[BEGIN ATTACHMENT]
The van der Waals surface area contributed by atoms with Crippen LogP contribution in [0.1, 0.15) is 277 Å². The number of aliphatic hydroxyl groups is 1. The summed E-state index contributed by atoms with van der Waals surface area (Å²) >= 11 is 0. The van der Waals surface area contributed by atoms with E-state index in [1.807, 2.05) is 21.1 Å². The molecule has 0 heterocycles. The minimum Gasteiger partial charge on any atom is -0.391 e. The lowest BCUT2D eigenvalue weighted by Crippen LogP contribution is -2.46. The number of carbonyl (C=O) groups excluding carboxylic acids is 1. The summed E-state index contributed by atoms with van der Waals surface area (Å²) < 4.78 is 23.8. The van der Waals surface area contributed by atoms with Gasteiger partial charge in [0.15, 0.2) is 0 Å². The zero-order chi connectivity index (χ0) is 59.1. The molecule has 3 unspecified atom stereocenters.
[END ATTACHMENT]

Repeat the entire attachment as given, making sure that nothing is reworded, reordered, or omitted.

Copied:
The van der Waals surface area contributed by atoms with Crippen LogP contribution in [0.1, 0.15) is 277 Å². The number of aliphatic hydroxyl groups is 1. The summed E-state index contributed by atoms with van der Waals surface area (Å²) >= 11 is 0. The van der Waals surface area contributed by atoms with E-state index in [1.807, 2.05) is 21.1 Å². The molecule has 0 heterocycles. The minimum Gasteiger partial charge on any atom is -0.391 e. The lowest BCUT2D eigenvalue weighted by Crippen LogP contribution is -2.46. The number of carbonyl (C=O) groups excluding carboxylic acids is 1. The summed E-state index contributed by atoms with van der Waals surface area (Å²) < 4.78 is 23.8. The van der Waals surface area contributed by atoms with Gasteiger partial charge in [0.15, 0.2) is 0 Å². The zero-order chi connectivity index (χ0) is 59.1. The molecule has 3 unspecified atom stereocenters.